Film fest focus honors voice lost but never forgotten


The fourth Women & Film festival is dedicated to a woman whose passion for cinema, storytelling and community helped inspire the female-focused project of the Port Townsend Film Festival to be established.

“Beloved Marcia,” said festival director Janette Force of Marcia Perlstein, who died Feb. 25, 2018. “She was really the voice of our festival.”

And, she was a voice – quite literally. Every year, Perlstein would go through the festival program to find directors, actors and screenwriters to interview on her radio show, “Treasures and Pleasures,” on KPTZ-FM 91.9.

“‘I want to meet this person, this person, this person,’” Force recalled Perlstein as saying. “Because of her many years working as a teacher and her activism for social justice and gay rights, (Perlstein) could really connect with these filmmakers, who were all making nontraditional choices.”

She was a good listener, Force said, and “she was really engaged.”

By the time the filmmakers interviewed by Perlstein had arrived at the festival, “they already felt like part of the family,” Force said.

Force first worked with Perlstein as a reviewer for the Port Townsend Film Festival, watching films to be considered for the program.

“As a film reviewer, you’re seeing a lot of films,” Force said.

She noted many of those films she saw were not that great and recalled watching some that were terrible and mundane.

“What I loved about Marcia is that she could find a redeeming quality in anything … her eye for the human experience and her compassion shone through in a way that causes me still to look at art in new ways,” Force said. “Marcia encouraged all of the reviewers not to indulge themselves and just completely trash a film.”

Sometimes those artists might want feedback. “We wanted to be able to give them useful information,” she said.

It was Perlstein’s support of filmmaking and community that inspired the founding of Women & Film in 2012.

“We just had so many amazing films that we couldn’t show all of them (at the September festival),” Force said.

The idea for a smaller focus was proposed.

Force recalled Perlstein saying, “We could do women and film.”

That first year of the mini festival, Force thought it would be simple.

“I don’t know what I was thinking!” she said, laughing.

As it turned out, Women & Film was much like its parent festival, just on a smaller scale.

“All of a sudden, it came into sharp focus that this was a festival with the same moving parts,” Force said. “It was a real voyage of discovery.”

In comparing Women & Film to the main festival, Force said she likes the intimacy a festival of this size allows. Each year, the festival starts off with all of the visiting filmmakers attending a sit-down dinner.

“That opportunity to sit and make eye contact with every single artist … it sets the tone for the weekend,” Force said.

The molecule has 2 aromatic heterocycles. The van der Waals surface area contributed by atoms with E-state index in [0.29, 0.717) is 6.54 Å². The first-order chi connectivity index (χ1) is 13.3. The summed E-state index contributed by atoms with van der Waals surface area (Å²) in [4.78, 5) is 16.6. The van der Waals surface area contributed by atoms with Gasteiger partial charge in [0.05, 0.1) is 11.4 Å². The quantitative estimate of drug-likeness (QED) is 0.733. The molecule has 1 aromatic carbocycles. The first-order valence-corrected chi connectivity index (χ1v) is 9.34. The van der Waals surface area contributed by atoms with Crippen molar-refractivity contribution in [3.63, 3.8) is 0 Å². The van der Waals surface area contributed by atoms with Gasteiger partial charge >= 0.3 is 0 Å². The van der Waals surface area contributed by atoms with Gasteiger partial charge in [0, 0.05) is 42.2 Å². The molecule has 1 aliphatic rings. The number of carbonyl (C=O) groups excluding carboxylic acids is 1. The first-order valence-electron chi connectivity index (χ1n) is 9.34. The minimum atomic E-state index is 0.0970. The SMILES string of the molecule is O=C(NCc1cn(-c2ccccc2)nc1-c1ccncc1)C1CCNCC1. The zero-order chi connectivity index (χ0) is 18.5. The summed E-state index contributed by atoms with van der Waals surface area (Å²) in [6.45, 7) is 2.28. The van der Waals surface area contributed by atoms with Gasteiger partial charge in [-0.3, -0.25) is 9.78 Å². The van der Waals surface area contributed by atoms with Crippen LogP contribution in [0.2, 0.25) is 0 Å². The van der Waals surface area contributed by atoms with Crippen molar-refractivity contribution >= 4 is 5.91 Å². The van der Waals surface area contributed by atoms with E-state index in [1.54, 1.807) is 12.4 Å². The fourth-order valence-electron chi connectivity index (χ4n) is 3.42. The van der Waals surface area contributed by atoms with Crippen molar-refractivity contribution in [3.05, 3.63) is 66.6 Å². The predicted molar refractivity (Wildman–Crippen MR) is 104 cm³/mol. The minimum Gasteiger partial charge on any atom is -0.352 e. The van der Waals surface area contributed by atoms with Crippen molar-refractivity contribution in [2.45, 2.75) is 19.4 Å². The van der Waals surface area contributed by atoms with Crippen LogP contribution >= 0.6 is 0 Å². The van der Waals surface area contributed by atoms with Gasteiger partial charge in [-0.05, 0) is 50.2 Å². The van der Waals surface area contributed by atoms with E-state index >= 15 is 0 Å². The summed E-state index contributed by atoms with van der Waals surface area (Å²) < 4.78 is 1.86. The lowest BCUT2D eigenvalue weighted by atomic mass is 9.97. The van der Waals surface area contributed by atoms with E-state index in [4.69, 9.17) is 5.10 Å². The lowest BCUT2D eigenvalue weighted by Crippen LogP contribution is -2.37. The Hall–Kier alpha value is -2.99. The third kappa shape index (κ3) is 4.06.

This year’s program features 12 films and is to be attended by 14 guest filmmakers. On the program of films to be shown, there are documentaries like “Mary Janes: The Women of Weed,” which brings to light the wide diversity of female leaders in the cannabis industry.

“In a billion-dollar industry that’s just happening, women are driving the bus,” Force said.

The program also includes a drama/romance film directed by Australian writer Romi Trower, “What If It Works?” in which a technology nerd with obsessive-compulsive disorder and a street artist with multiple-personality disorder meet in therapy; and a documentary Force is particularly looking forward to, “Catching Sight of Thelma & Louise,” directed by Jennifer Townsend. Soon after watching “Thelma & Louise” in 1991, Townsend collected responses and reactions from those who saw the film.

Twenty years later, she located those people and asked the same questions.

“It is just fascinating,” she said. “We’ve come a long way (since “Thelma & Louise”), but not long enough.”

In talking about the role of women in and behind the scenes of film, Force also cited the work of “Thelma & Louise” star Geena Davis, who, troubled by the small number of women in media and the film industry, founded the Institute on Gender in the Media.

“Boy, that number is tiny,” Force said of what the studies revealed. “But not in my festival!”

Women & Film is set for April 14-15. Films will be screened at The Rose Theatre, including its Rosebud Cinema and, new this year, the Starlight Room.

Seats in the Starlight Room tend to fill up quickly, Force said, so she encourages people to get their passes early.

The festival also includes a special event April 14 at the Cotton Building, “Women Speak Out: Filmmakers Break the ‘Rules’ Without Apology.”

“I love this part,” Force said. “Filmmakers are, in fact, wonderful storytellers.”

Force reflected on those people, like Perlstein, whom the festival has lost: Chris Martin, a “tech guru,” and founders Jim Ewing and Peter Simpson.

“I’m standing on the shoulders of giants,” Force said. “It’s impossible to do this work alone.”

She recalled the legacy of Perlstein, whose enthusiasm and support of the life-saving nature of the arts touched so much of the community: “She was such a mensch.”


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